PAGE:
Had the erroneous line been
    c = ++(a+b);
    then your suggestion would make sense, since the value of ++x is x+1.
    The value of x++ is x, so your '+1' cannot be right.
    Martin Ambuhl, Nov 14, 2006
    #13
  14. raghu

    Chris Dollin Guest

    raghu wrote:

    > #include<stdio.h>
    > int main(void)
    > {
    > int a=1;
    > int b=2;
    > int c=0;
    > c=(a+b)++;
    > printf("%d",c);
    > return 0;
    > }
    >
    > For the above program I got the error as Lvalue required.I compiled in
    > Turbo C/C++ compiler.
    >
    > Can anyone please explain why the error is and how to eliminate it .


    In the expression `X++`, X must be a variable [1]. `a + b` isn't a
    variable. The compiler correctly complains.

    To eliminate this, don't do it. Decide what you mean and do that
    instead.

    [1] Technically, a "modifiable lvalue". Historically, the term
    "lvalue" meant "the /value/ you get when you evaluate an
    expression on the /l/eft of a [traditional] assignment".
    Expressions like `x + y` don't have lvalues in C (they do
    in some other languages -- no modern ones that I know of,
    though, not that that means much. "Next 700 programming
    languages, ha, 700 is a *wimp*.).

    C's lvalue means something like "an expression that
    could designate an object". Which means a non-const
    variable or `*E` (and hence `A` for fitting `A`
    and `i`) where E's type is pointer-to-nonconst-object-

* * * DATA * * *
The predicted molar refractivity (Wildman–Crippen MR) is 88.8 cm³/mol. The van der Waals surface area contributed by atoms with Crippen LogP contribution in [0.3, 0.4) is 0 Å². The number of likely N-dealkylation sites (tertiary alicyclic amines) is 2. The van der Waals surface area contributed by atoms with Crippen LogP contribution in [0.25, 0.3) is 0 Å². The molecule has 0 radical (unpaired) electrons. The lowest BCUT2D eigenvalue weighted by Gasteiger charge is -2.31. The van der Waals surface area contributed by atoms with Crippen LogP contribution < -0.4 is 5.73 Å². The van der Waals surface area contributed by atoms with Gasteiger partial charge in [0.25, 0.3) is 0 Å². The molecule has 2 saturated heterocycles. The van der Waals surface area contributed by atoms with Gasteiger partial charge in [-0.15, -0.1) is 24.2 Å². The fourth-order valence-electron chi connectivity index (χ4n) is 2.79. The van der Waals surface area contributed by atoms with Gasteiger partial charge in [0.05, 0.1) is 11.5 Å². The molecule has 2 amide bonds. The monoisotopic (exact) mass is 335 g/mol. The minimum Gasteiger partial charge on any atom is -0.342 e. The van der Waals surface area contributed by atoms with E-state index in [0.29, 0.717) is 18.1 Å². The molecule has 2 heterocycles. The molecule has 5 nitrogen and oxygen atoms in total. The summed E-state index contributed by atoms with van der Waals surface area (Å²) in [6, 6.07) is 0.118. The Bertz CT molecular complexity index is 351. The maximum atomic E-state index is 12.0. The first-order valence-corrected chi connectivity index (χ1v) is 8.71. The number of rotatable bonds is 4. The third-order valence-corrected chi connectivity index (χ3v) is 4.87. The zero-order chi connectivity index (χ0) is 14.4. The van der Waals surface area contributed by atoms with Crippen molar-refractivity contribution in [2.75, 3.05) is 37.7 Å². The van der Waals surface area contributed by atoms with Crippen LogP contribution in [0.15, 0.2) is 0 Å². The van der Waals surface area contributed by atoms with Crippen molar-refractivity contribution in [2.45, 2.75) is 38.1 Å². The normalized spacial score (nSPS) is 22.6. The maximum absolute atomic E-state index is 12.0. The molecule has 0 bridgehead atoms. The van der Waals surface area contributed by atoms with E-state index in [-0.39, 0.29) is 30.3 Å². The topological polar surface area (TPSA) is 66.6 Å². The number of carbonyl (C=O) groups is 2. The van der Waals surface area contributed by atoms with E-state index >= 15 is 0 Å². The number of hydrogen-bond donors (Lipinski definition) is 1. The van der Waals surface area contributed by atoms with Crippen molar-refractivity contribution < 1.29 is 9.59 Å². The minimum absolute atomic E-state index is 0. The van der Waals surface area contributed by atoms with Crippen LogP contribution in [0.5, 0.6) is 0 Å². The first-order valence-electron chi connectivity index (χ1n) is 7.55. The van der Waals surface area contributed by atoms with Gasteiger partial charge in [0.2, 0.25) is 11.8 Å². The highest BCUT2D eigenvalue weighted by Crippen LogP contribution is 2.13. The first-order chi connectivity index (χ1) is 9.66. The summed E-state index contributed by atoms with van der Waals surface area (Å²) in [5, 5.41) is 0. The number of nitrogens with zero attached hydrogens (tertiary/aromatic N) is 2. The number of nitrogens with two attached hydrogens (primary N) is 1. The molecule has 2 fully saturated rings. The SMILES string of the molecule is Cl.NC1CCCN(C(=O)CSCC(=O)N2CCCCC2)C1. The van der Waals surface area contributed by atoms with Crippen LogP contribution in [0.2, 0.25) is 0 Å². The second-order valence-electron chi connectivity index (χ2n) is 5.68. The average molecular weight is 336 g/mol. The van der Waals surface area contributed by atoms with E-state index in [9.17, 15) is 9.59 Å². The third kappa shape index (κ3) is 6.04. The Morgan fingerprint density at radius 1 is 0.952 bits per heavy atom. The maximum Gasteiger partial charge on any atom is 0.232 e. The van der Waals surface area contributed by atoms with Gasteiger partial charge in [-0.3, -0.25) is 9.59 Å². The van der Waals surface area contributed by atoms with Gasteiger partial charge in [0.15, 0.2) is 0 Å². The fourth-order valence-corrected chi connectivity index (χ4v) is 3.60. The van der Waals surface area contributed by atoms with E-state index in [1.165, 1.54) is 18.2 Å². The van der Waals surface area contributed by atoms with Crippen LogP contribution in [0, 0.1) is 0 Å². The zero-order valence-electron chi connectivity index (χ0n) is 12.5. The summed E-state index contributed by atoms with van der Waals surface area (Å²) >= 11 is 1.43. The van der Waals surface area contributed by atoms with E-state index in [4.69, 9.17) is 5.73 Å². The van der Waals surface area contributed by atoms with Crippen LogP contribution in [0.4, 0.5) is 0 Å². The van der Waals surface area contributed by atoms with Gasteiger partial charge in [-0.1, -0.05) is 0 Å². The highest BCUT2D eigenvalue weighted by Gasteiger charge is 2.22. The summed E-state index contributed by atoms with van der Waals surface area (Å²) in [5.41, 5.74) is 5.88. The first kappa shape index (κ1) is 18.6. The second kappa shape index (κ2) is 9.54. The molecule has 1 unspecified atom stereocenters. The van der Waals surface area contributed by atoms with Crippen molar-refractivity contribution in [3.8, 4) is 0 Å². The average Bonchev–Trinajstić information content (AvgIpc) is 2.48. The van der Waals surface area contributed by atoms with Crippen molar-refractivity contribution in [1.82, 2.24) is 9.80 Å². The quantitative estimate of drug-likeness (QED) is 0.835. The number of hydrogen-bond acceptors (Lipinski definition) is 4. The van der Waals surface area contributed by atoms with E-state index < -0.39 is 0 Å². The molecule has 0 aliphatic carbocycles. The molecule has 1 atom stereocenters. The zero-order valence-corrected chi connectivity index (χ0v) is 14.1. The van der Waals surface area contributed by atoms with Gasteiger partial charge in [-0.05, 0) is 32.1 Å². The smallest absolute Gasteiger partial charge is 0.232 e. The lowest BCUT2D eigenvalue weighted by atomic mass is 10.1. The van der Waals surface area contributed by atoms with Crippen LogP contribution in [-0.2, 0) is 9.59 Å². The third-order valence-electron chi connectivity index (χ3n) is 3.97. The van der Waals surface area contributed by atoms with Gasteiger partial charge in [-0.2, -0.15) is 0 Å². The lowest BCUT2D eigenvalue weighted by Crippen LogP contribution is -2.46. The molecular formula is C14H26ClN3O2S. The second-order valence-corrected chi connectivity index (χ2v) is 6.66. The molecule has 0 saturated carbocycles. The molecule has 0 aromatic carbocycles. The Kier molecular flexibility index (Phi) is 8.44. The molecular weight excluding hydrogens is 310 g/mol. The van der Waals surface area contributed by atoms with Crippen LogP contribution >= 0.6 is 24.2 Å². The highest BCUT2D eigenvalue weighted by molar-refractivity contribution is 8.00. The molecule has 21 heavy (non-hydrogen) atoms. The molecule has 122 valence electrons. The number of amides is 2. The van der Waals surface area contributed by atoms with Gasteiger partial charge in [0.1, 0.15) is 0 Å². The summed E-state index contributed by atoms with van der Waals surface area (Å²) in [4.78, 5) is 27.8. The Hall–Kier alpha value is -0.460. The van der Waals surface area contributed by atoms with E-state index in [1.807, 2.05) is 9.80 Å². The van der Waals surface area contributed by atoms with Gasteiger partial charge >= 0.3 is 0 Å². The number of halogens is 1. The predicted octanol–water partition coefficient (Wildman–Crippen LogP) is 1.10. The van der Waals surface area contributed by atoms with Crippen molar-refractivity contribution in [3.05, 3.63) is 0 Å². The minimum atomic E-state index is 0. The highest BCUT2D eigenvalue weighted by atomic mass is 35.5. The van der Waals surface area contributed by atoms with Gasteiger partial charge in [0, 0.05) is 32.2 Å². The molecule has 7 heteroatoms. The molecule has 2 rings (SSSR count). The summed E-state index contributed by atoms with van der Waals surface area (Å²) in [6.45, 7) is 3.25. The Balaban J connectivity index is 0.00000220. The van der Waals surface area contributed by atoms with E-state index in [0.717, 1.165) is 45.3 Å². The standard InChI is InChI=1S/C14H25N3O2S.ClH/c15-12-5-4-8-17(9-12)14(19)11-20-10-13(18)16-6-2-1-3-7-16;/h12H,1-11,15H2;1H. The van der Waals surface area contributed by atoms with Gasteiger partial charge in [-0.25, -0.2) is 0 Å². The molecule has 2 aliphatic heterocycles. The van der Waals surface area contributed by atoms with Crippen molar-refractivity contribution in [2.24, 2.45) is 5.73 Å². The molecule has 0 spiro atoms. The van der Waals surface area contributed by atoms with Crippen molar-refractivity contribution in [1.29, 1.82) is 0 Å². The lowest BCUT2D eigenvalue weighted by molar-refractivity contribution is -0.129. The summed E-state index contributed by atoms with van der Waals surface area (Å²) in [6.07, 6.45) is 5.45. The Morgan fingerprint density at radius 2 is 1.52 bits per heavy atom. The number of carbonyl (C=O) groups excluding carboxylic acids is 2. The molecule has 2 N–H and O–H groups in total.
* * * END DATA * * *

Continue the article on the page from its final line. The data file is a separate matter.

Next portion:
type-and-that-excludes-void-and-it-mustnot-be-null-either.
    I'm sure there's something I've forgotten but that should
    get you started.

    --
    Chris "hantwig efferko VOOM!" Dollin
    "We did not have time to find out everything we wanted to know."
    - James Blish, /A Clash of Cymbals/
    Chris Dollin, Nov 14, 2006
    #14
  15. raghu

    Richard Bos Guest

    wrote:

    > Ian Collins wrote:
    > > Richard Heathfield wrote:
    > > > Ian Collins said:
    > > >
    > > >>Richard Heathfield wrote:
    > > >>
    > > >>I assumed he wanted to increment the sum of a and b and assign it to c.
    > > >
    > > > If so, would he not have written ++(a + b) ?
    > > >

    > > Why?

    >
    > I think Richard's point was that the postfix "++" implies adding one
    > _after_ c had been assigned the value of "a+b"...


    It does, but given the line that he did use, I see no reason to assume
    that much knowledge about the ++ operator(s) in the OP.

    Richard
    Richard Bos, Nov 14, 2006
    #15
  16. Martin Ambuhl <> writes:
    > Ian Collins wrote:
    >> raghu wrote:
    >>> #include<stdio.h>